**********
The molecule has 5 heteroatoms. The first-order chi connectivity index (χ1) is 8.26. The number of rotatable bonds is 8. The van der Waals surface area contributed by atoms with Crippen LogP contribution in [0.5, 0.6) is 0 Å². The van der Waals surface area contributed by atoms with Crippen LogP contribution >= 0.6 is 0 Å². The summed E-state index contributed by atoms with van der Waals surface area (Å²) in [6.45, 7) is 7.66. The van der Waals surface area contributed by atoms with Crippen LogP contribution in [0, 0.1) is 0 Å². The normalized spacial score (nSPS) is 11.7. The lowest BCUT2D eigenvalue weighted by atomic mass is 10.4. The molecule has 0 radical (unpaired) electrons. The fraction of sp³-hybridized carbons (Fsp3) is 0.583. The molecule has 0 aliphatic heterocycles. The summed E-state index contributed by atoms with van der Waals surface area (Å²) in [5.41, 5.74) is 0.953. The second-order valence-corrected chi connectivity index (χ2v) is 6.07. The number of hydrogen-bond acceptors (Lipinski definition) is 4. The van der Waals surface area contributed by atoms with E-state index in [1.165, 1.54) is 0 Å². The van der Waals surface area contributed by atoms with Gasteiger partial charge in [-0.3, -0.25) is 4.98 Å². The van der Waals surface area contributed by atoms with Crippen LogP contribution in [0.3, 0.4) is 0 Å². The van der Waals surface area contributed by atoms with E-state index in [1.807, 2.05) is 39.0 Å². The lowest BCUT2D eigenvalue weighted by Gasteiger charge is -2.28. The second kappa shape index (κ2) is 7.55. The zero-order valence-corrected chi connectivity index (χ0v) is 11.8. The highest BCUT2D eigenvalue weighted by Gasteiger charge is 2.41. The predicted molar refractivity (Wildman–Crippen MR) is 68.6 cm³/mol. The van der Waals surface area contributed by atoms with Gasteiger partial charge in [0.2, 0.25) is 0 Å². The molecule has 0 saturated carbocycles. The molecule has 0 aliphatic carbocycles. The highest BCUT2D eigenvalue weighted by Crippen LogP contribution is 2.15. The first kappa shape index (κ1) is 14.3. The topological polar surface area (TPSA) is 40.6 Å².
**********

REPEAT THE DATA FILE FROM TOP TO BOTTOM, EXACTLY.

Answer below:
The molecule has 5 heteroatoms. The first-order chi connectivity index (χ1) is 8.26. The number of rotatable bonds is 8. The van der Waals surface area contributed by atoms with Crippen LogP contribution in [0.5, 0.6) is 0 Å². The van der Waals surface area contributed by atoms with Crippen LogP contribution >= 0.6 is 0 Å². The summed E-state index contributed by atoms with van der Waals surface area (Å²) in [6.45, 7) is 7.66. The van der Waals surface area contributed by atoms with Crippen LogP contribution in [0, 0.1) is 0 Å². The normalized spacial score (nSPS) is 11.7. The lowest BCUT2D eigenvalue weighted by atomic mass is 10.4. The molecule has 0 radical (unpaired) electrons. The fraction of sp³-hybridized carbons (Fsp3) is 0.583. The molecule has 0 aliphatic heterocycles. The summed E-state index contributed by atoms with van der Waals surface area (Å²) in [5.41, 5.74) is 0.953. The second-order valence-corrected chi connectivity index (χ2v) is 6.07. The number of hydrogen-bond acceptors (Lipinski definition) is 4. The van der Waals surface area contributed by atoms with E-state index in [1.165, 1.54) is 0 Å². The van der Waals surface area contributed by atoms with Gasteiger partial charge in [-0.3, -0.25) is 4.98 Å². The van der Waals surface area contributed by atoms with Crippen LogP contribution in [0.3, 0.4) is 0 Å². The van der Waals surface area contributed by atoms with E-state index in [1.807, 2.05) is 39.0 Å². The lowest BCUT2D eigenvalue weighted by Gasteiger charge is -2.28. The second kappa shape index (κ2) is 7.55. The zero-order valence-corrected chi connectivity index (χ0v) is 11.8. The highest BCUT2D eigenvalue weighted by Gasteiger charge is 2.41. The predicted molar refractivity (Wildman–Crippen MR) is 68.6 cm³/mol. The van der Waals surface area contributed by atoms with Gasteiger partial charge in [0.2, 0.25) is 0 Å². The molecule has 0 saturated carbocycles. The molecule has 0 aliphatic carbocycles. The highest BCUT2D eigenvalue weighted by Crippen LogP contribution is 2.15. The first kappa shape index (κ1) is 14.3. The topological polar surface area (TPSA) is 40.6 Å².